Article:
Senior Tories also want younger children to be exempt from the so-called “rule of six” in England, according The Daily Telegraph, while The Daily Mail claims health secretary Matt Hancock was the only cabinet minister to support the plan.
UK economy grew 6.6% in July
Some slightly encouraging news on the economy this morning. The UK’s GDP grew by 6.6 per cent in July, the Office for National Statistics has announced.
Although GDP rose for the third successive month, the country has regained only around half of the output lost during lockdown – leaving us substantially below pre-pandemic levels.
The economy is 11.7 per cent below the peak reached before the coronavirus pandemic began, the ONS said.
Output remains 12 per cent below pre-pandemic level as recovery slows down
‘Barbaric negotiating ploy’: International media responds to PM’s big Brexit move
Germany’s Der Spiegel newspaper has responded to the decision to tear up parts of the Brexit Withdrawal Agreement by stating: “A contract is a contract? Not for Boris Johnson.”
Noting that UK chief negotiator David Frost may call for more realism from the EU, the outlet says: “That’s funny. Because on the EU side, we have long been wondering how to stay realistic in the face of a negotiating partner who adjusts reality weekly.”
In France, Liberation sums up the “shocking” move by saying: “The democratic government of a country respected throughout the world for its legal rigour has proposed to include in its national legislation noncompliance with international law.”
The paper adds that the move is not surprising, coming from a PM who last year "tried to justify the unjustifiable when he illegally suspended parliament”, and who has “repeatedly shown that his reputation, and that of his country, do not bother him”.
The Netherlands’ newspaper NRC Handelsblad says the step is in line with Johnson last year demoting MPs who disagreed with him and proroguing parliament, other moves which came under the “beloved chaos theory” he uses to achieve his goals.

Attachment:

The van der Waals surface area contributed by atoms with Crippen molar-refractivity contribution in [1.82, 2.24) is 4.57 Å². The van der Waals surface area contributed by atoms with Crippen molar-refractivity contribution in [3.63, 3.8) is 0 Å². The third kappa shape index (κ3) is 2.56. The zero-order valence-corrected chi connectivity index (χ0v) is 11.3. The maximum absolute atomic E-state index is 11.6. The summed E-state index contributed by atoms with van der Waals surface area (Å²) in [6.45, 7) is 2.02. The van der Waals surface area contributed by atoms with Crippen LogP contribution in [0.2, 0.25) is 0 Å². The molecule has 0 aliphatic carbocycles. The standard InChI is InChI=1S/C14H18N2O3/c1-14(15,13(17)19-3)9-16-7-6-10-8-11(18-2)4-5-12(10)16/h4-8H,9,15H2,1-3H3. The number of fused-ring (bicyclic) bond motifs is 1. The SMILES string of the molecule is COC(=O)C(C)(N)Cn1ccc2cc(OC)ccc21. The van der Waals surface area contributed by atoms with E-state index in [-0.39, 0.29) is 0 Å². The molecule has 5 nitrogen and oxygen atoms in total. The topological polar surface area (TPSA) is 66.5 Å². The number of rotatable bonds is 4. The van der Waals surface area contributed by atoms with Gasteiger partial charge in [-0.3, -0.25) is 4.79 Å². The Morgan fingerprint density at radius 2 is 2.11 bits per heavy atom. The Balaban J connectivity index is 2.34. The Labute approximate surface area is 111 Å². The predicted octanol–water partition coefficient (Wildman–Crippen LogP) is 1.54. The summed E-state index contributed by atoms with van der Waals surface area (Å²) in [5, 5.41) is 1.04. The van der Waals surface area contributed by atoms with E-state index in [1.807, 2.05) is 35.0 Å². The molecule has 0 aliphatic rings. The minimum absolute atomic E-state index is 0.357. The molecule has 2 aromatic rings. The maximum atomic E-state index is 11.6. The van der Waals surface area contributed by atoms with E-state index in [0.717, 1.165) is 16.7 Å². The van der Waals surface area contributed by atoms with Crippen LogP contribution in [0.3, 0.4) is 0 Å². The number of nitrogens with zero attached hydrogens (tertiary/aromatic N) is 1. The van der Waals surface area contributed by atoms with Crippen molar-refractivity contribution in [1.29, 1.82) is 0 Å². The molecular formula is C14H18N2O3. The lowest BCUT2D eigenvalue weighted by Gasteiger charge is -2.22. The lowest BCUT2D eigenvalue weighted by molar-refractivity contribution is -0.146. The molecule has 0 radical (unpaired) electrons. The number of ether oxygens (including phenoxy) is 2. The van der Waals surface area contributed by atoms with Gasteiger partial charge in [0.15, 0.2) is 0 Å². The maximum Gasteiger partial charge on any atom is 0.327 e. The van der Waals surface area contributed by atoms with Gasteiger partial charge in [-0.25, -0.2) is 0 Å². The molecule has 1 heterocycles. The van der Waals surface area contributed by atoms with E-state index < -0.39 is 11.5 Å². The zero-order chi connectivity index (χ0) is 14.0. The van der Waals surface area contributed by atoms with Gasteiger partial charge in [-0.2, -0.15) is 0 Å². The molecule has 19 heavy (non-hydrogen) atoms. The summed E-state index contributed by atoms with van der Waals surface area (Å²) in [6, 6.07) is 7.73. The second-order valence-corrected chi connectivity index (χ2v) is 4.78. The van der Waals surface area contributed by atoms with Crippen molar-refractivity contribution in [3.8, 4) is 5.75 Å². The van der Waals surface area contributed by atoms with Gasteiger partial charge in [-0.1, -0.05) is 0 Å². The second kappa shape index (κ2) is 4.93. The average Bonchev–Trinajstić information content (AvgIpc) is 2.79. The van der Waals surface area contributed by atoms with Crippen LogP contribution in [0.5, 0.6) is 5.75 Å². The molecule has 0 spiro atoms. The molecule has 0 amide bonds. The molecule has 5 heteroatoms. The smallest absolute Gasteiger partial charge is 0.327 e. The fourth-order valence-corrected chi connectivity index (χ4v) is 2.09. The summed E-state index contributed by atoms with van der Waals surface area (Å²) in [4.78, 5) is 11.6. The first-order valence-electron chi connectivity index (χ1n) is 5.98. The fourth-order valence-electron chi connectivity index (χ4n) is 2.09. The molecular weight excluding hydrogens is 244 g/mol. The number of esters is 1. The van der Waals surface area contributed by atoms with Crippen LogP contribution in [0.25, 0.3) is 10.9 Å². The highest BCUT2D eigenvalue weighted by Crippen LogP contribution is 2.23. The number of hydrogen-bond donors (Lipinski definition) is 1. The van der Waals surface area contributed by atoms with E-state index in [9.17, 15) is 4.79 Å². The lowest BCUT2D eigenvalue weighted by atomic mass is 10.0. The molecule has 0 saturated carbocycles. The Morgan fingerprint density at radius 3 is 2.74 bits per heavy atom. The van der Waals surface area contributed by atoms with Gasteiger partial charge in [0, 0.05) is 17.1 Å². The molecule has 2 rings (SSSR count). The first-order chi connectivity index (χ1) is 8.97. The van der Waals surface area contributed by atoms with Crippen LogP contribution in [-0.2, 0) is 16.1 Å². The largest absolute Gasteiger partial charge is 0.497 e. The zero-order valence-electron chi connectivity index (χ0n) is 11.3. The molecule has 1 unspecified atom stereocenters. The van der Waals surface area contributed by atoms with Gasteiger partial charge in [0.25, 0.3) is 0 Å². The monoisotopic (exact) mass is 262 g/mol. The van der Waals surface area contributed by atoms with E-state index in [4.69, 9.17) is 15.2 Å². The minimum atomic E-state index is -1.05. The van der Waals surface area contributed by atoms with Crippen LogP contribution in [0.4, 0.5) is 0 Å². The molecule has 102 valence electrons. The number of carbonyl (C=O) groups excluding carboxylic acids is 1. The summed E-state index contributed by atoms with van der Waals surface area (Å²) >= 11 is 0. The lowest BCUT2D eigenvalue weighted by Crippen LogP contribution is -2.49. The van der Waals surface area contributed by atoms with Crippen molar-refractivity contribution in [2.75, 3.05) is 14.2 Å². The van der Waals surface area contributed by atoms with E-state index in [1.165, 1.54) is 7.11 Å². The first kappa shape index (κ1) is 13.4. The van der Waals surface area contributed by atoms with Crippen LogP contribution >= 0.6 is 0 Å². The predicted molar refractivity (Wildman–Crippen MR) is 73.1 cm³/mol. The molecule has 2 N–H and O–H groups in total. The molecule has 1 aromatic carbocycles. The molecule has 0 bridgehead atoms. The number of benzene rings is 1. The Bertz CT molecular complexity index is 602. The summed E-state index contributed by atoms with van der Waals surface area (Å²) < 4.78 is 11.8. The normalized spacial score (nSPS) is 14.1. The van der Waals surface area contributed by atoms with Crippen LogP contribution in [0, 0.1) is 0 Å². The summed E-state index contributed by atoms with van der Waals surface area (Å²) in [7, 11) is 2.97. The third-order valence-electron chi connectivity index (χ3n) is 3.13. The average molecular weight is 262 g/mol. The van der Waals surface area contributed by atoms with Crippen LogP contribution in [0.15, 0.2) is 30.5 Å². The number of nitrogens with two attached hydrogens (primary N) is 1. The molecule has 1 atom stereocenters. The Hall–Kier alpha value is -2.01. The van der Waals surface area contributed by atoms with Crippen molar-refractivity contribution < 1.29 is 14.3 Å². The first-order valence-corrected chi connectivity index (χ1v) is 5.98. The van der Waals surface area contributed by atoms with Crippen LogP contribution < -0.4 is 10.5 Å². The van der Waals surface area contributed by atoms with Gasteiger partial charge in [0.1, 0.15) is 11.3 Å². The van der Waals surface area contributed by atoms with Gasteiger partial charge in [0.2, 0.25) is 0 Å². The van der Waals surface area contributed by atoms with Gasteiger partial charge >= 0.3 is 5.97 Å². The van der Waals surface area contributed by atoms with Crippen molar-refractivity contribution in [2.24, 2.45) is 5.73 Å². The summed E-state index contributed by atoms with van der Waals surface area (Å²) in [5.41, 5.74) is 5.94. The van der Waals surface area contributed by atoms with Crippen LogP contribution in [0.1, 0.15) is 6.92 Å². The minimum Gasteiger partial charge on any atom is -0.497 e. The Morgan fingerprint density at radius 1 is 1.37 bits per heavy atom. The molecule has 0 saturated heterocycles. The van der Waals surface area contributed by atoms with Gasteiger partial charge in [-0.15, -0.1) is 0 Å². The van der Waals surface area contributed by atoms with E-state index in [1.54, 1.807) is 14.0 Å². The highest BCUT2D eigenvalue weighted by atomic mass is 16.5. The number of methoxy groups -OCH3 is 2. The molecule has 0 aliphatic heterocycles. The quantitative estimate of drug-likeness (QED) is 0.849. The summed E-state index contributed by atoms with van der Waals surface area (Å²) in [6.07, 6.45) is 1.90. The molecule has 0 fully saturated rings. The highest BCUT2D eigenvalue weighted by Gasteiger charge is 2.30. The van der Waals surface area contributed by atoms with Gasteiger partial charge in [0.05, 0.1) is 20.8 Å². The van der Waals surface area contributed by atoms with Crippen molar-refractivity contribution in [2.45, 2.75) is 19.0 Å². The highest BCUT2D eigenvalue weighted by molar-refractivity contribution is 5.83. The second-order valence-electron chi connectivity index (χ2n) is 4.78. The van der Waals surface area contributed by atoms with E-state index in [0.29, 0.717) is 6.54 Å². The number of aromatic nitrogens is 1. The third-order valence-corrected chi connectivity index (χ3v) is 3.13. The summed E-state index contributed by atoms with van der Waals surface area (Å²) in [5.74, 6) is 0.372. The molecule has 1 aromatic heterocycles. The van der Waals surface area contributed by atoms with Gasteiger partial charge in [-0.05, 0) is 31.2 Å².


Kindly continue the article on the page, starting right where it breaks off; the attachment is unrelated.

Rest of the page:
Spain’s El Pais said it is not yet clear whether the plan is “just another barbaric negotiating ploy”, but said it has “poisoned the already tense climate” of the talks.
Prisons to run out of space in three years, warn MPs
Prison could run out of space for new inmates within three years, according to a parliamentary report accusing the government of “staggering” failures.
MPs on the public accounts committee said almost two thirds of adult jails in England and Wales are already overcrowded and some high-security inmates were being left in low-security facilities as a result.
“Demand for prison places could outstrip supply by 2022-23,” said a report released on Friday.
“We are not convinced that the Ministry of Justice’s plans to create more capacity will allow it to match the expected increase in the prison population whilst keeping prisoners safe.”
Public Accounts Committee says high-risk inmates are being held in low-security jails as a result of overcrowding